Ajker Ograbani Desk | 31 August 2017 | 3:26 pm
More than two million Muslims from around the world began the hajj pilgrimage at Islam’s holiest sites yesterday, a religious duty and an epic multi-stage journey.
This year sees pilgrims from Shia Iran return to Makkah in Saudi Arabia after a hiatus following a diplomatic spat between the regional rivals and a deadly stampede in 2015.
It also comes with the Gulf mired in a major political crisis that has seen thousands of faithful who would usually make the journey from neighbouring Qatar stay away.
On the esplanade of Makkah’s Grand Mosque, the excitement was palpable as crowds from all four corners of the world gathered for a pilgrimage that all able Muslims are required to perform at least once in their lives.
Tidjani Traore, a public service consultant from Benin, said he was on his 22nd pilgrimage at the age of 53.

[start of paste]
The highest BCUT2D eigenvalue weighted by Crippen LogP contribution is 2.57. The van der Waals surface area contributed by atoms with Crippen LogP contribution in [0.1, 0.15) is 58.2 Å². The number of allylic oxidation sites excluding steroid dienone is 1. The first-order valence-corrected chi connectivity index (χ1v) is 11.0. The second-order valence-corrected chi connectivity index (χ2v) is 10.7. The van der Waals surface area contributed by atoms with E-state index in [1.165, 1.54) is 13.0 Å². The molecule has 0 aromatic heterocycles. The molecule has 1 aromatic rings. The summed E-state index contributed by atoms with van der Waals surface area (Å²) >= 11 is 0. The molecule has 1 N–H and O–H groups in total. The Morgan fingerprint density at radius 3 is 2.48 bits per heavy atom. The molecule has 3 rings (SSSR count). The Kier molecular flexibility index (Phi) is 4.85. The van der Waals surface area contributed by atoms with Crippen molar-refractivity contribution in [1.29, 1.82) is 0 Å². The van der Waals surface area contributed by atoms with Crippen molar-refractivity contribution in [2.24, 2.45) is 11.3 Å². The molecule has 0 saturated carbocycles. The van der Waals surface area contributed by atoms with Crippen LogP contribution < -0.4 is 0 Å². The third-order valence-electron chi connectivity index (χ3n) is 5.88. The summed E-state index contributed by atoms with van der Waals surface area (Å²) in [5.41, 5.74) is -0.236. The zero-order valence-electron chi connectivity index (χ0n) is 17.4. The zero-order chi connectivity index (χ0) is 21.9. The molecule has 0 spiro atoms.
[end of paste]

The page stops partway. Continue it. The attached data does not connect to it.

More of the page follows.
“Every time, there are new emotions,” he said. “There are new innovations for organising and hosting the pilgrims. Now, for example, the tents are air-conditioned.”
Wearing the simple garb of the pilgrim, the faithful waited at dawn with their suitcases for buses to take them to Mina five kilometres (three miles) to the east.
There, hundreds of thousands will gather today before setting off at dawn to climb Mount Arafat, the pinnacle of the hajj.
First, however, they must perform a ritual walk known as the tawaf seven times around the Kaaba, a black masonry cube wrapped in a heavy silk cloth embroidered in gold with Koranic verses at the centre of Makkah’s Grand Mosque.
The shrine is the point towards which Muslims around the world pray.
“I still have to finish the tawaf!” said a breathless Nour, 30, from Saudi Arabia as she rushed past without stopping.